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The Side Effects Of Male Birth Control Stopping Drug Trials Reveals A Disturbing Sexism

Many of us women who have been on the birth control pill have felt the side effects: rapid weight gain, moodiness, depression, nausea, and so much more. And yet, even with all of these side effects well documented, women are given few options in birth control and sometimes feel forced to go on the pill. In my personal case, I didn't even know there was another viable option until five years of being on the pill — and experiencing its horrible side effects. Imagine my surprise, then, when I discovered that trials on male birth control were halted because of side effects, some very similar to those created by birth control for women.

The Journal of Clinical Endocrinology & Metabolism published a study Thursday on a hormonal birth control shot for men, which aimed to prevent pregnancy by lowering men's sperm count. The shot was almost 100 percent effective at preventing pregnancy, according to the New Scientist. But the year-long trial ended early because of side effects like depression, muscle pain, acne, and more. Twenty men dropped out of the trial because of the side effects. Study co-author Dr. Mario Festin expressed concern to Live Science about the contraceptive's side effects.

Although the injections were effective in reducing the rate of pregnancy, the combination of hormones needs to be studied more to consider a good balance between efficacy and safety.

The study is being reported as "one step closer" to an effective birth control method for men, and researchers are repeating that there's still work to be done before a perfect male hormonal contraceptive is on the market.

In this trial, researchers ended the study after incidents of depression, irregular heart rate, and muscle pain occurred among some of the 270 male participants, according to BBC. So this contraceptive will not be sold to the public, and it will be improved upon in future research.

While it's smart that the men's trials were stopped when it was clear that the injection might not be safe, I can't help but notice that women's hormonal birth control hasn't been held to the same standard. Women experience side effects like depression, bloating, hair growth, decreased libido, and more. And it's all because researchers, pharmacists, and drug manufacturers must have thought these side effects were acceptable, and therefore allowed the contraceptive to go on the market. Of course, the same side effects in men are not acceptable — and they're what ended the trial and forced researchers to rethink the contraceptive.


According to Broadly, birth control trials for women were actually run quite differently when they began in the 1950s and '60s. Researchers struggled to find women to participate in the trials because of the contraceptive's side effects, so they forced women to participate. Women in medical school and mental hospitals were forced to take part in the trial. Bethy Squires of Broadly writes, "These women weren't told what the pill was for; instead, they were supposed to shut up, take their medicine, and submit to frequent, invasive medical exams."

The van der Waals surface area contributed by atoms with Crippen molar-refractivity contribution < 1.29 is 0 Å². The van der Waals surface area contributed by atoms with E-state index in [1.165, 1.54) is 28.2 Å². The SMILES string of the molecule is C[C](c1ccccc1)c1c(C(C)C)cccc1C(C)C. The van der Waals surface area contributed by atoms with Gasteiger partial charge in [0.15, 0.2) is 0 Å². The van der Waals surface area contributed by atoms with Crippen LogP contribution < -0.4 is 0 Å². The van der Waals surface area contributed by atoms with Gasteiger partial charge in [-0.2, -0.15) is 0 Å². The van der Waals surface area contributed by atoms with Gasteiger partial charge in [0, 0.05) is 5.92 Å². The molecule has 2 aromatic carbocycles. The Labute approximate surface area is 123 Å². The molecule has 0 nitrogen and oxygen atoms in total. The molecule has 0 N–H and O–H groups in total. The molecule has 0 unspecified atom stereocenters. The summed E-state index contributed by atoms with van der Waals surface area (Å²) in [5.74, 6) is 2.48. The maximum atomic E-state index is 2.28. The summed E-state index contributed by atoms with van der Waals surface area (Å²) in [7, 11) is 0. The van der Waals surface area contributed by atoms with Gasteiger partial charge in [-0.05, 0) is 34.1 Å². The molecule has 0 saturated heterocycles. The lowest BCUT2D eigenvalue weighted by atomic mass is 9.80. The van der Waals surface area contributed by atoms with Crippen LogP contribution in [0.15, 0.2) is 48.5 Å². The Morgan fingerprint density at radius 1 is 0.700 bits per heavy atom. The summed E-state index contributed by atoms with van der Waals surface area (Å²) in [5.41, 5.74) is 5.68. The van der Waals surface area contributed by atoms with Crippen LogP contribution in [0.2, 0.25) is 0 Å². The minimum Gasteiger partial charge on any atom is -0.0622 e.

Three women died in one trial, and their deaths were never investigated to see if they were consequences of the trial. The researcher himself said the contraceptive caused "too many side effects to be acceptable," according to PBS, but the first version of the pill was still released to the public.

Eventually, pills increased in safety, but women were still locked out of their own contraceptive process for a long time. And later, when women reported depression or other mood changes after being on the pill, they were often discounted even though a correlation had been documented. According to NPR, women who take the birth control pill have an 80 percent higher risk of depression. Recently, a Danish study confirmed the strong association between birth control and depression in women. So even with data on the negative side effects of hormonal contraceptives, companies have continued to manufacture, sell, and profit from these less-than-perfect pills.

I wish the same standards for safety and efficacy for men's birth control were used for women's birth control. It's great that the birth control shot for men is not going to be released to the public in its current form, because no one wants more people with health issues, mental or otherwise, in the world. But the fact that the men's birth control trial was halted because of side effects that are similar to what women experience everyday on the pill — that's a double standard we need to fix.